Wake-up call: Don't let bullying go unnoticed
People who are being bullied at work are less likely to make accusations if they feel they won't be listened to. Rhian Radia outlines the law
The allegations and subsequent resignation of the deputy prime minister Dominic Raab has once again raised the ugly and depressingly commonplace issue of bullying in the workplace.
The line between assertive leadership and bullying will be different for different people. Intention is irrelevant and there is no distinction between a physical or a verbal bully.
A forceful reaction to allegations of bullying, be that in press statements or in the employment tribunal, usually speaks for itself.
Despite it being commonplace, there is no such employment claim as "bullying" at work. Individuals who are the victims of workplace bullies often continue to work unsure of which way to turn.
Individuals who are harassed because of a "protected characteristic" under equality legislation, for example, their age, race, sex or religion, have a potential claim. This gives individuals greater protection compared against standalone bullying. Victims may choose to turn to a myriad of other laws for protection, such as health and safety, personal injury or whistleblowing law, but it can be very difficult to bring a successful claim. Most simply do not bother.
Instead, individuals continue to work, often to the detriment of their health, until it becomes too much and resign. In those instances, claims for constructive dismissal can be brought, with cases often settled before they reach an employment tribunal. Constructive unfair dismissal claims require two years of service.
Physical and online bullying can take many forms, including overbearing supervision, constant criticism, exclusion from workplace events or communications, or aggressive or demeaning behaviour.
Employers should take any complaints seriously and respond swiftly, following the procedures set out in workplace policies. Grievances will need to be investigated with the views of both parties considered together with those of any witnesses.
Employers will need to make a judgment call on whether complaints can be resolved informally or via formal disciplinary processes. Either way, a clear timetable should be shared with all parties.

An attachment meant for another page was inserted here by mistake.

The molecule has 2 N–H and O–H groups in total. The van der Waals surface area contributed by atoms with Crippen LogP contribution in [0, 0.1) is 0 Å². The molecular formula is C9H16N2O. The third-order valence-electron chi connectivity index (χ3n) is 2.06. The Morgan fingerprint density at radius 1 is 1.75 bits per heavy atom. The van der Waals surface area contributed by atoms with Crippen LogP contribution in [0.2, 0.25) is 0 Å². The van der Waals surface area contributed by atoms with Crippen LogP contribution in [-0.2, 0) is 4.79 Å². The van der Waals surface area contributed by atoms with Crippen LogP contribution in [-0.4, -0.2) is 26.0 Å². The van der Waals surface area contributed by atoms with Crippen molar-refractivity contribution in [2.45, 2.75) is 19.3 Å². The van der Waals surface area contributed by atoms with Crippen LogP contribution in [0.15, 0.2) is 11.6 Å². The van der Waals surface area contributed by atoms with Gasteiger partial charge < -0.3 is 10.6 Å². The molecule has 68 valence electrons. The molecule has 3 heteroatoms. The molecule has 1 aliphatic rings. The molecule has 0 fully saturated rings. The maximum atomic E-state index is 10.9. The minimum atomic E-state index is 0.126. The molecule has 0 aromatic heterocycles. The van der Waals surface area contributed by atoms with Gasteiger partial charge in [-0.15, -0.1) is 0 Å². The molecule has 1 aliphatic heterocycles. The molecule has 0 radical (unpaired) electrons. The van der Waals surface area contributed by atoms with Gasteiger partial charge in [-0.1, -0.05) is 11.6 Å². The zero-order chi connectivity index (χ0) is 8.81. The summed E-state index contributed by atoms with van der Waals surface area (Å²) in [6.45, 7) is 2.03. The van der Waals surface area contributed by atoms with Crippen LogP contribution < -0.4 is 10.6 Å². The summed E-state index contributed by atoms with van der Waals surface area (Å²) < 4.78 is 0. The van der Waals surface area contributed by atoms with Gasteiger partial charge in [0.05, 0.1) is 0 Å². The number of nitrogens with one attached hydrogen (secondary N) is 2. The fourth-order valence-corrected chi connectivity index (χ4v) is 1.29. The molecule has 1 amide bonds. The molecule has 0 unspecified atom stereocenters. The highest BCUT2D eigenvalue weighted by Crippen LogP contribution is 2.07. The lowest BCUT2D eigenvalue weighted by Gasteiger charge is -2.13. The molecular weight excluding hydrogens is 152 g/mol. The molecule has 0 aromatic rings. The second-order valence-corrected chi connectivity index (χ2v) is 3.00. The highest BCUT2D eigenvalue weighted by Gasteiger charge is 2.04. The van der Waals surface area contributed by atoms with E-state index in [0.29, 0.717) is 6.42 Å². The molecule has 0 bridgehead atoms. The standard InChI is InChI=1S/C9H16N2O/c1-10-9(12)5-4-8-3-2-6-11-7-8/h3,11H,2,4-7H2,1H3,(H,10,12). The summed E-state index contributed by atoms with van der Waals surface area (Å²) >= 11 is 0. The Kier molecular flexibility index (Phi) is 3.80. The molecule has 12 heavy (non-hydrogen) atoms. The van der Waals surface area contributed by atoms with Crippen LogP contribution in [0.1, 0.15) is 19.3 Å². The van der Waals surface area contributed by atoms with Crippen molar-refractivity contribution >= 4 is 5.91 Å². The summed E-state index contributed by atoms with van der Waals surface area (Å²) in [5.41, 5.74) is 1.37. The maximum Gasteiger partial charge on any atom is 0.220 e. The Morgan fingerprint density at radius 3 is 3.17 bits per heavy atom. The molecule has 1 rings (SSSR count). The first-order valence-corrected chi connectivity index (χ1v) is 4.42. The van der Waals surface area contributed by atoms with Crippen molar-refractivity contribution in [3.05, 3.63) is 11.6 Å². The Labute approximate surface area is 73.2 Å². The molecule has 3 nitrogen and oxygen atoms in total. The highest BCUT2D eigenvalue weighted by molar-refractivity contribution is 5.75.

Workplace mediation can be a helpful way to bring parties together to discuss and resolve their differences. It is a voluntary process led by an independent third party. Mediation is not, however, suitable where more serious allegations are made. In some instances, it may be appropriate to suspend an employee during an investigation. Suspension should not be a knee-jerk reaction given the scope for damage to reputation and the fact that it can be hard to return from a suspension. Individuals who are bullied in the workplace should not suffer in silence. They should raise complaints with their line manager or with a member of the HR team. A diary of incidents should be kept.
Where bullying has an impact on physical health, medical advice should be sought and shared with your employer. Employers should consider occupational health referrals when an employee speaks up about health and wellbeing being impacted by bullying at work.
Employers should look to create an environment and culture of respect. A clear message of a zero-tolerance approach to harassment and bullying is a good place to start. A robust workplace policy that is communicated to all staff is essential and those values should be reinforced through induction processes and regular training.
- Don't let rumours or allegations of harassment and bullying drift. Take swift action, keeping in mind fairness and consistency.
- Consider workplace mediation. But be alive to the nature of the complaints and be realistic about whether that will work.
- Be proactive. Keep workplace policies up to date.
- Adopt a zero-tolerance position on all allegations of bullying and harassment.
Businesses need strong leadership but that should never be an excuse for workplace harassment and bullying. Everyone has the right to be treated with dignity and respect. The standards do not vary according to the industry sector and employment tribunals will not buy the suggestion that you have to be "tougher" to work in certain fields.
It is in the hands of employers to protect their staff from harassment and workplace bullying. What does protecting a bully say about an organisation's culture and values? At the end of the day, that bully will more likely than not become a liability.
Rhian Radia is a partner and head of employment at law firm Bishop & Sewellwww.bishopandsewell.co.uk
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